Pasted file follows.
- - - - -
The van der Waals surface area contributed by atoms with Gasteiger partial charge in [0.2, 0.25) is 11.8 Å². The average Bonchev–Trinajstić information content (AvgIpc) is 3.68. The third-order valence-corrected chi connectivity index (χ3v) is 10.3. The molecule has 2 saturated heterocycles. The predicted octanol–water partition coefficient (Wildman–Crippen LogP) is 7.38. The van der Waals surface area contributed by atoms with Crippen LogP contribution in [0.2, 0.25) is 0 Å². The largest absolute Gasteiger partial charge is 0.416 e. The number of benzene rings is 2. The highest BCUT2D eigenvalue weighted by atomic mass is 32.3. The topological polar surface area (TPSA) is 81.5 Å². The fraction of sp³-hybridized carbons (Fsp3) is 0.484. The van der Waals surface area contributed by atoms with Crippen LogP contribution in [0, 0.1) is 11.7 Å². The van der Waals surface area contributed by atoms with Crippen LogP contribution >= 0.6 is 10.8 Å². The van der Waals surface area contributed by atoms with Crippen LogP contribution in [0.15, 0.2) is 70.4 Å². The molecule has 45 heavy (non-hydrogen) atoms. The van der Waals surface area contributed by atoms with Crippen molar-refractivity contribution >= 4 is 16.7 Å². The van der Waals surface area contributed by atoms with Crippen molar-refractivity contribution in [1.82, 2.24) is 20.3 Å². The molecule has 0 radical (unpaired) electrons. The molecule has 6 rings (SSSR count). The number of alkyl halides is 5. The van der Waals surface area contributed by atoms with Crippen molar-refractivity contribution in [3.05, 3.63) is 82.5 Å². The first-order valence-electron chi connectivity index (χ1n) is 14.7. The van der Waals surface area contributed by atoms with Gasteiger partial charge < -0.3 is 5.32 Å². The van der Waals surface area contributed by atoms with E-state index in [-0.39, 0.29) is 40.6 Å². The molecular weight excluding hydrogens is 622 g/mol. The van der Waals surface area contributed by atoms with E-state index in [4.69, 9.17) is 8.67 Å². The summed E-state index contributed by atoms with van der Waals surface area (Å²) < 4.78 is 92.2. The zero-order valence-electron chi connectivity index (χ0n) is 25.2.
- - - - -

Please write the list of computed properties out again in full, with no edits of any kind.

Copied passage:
The van der Waals surface area contributed by atoms with Gasteiger partial charge in [0.2, 0.25) is 11.8 Å². The average Bonchev–Trinajstić information content (AvgIpc) is 3.68. The third-order valence-corrected chi connectivity index (χ3v) is 10.3. The molecule has 2 saturated heterocycles. The predicted octanol–water partition coefficient (Wildman–Crippen LogP) is 7.38. The van der Waals surface area contributed by atoms with Crippen LogP contribution in [0.2, 0.25) is 0 Å². The largest absolute Gasteiger partial charge is 0.416 e. The number of benzene rings is 2. The highest BCUT2D eigenvalue weighted by atomic mass is 32.3. The topological polar surface area (TPSA) is 81.5 Å². The fraction of sp³-hybridized carbons (Fsp3) is 0.484. The van der Waals surface area contributed by atoms with Crippen LogP contribution in [0, 0.1) is 11.7 Å². The van der Waals surface area contributed by atoms with Crippen LogP contribution >= 0.6 is 10.8 Å². The van der Waals surface area contributed by atoms with Crippen LogP contribution in [0.15, 0.2) is 70.4 Å². The molecule has 45 heavy (non-hydrogen) atoms. The van der Waals surface area contributed by atoms with Crippen molar-refractivity contribution >= 4 is 16.7 Å². The van der Waals surface area contributed by atoms with Crippen molar-refractivity contribution in [1.82, 2.24) is 20.3 Å². The molecule has 0 radical (unpaired) electrons. The molecule has 6 rings (SSSR count). The number of alkyl halides is 5. The van der Waals surface area contributed by atoms with Crippen molar-refractivity contribution in [3.05, 3.63) is 82.5 Å². The first-order valence-electron chi connectivity index (χ1n) is 14.7. The van der Waals surface area contributed by atoms with Gasteiger partial charge < -0.3 is 5.32 Å². The van der Waals surface area contributed by atoms with E-state index in [-0.39, 0.29) is 40.6 Å². The molecular weight excluding hydrogens is 622 g/mol. The van der Waals surface area contributed by atoms with E-state index in [4.69, 9.17) is 8.67 Å². The summed E-state index contributed by atoms with van der Waals surface area (Å²) < 4.78 is 92.2. The zero-order valence-electron chi connectivity index (χ0n) is 25.2.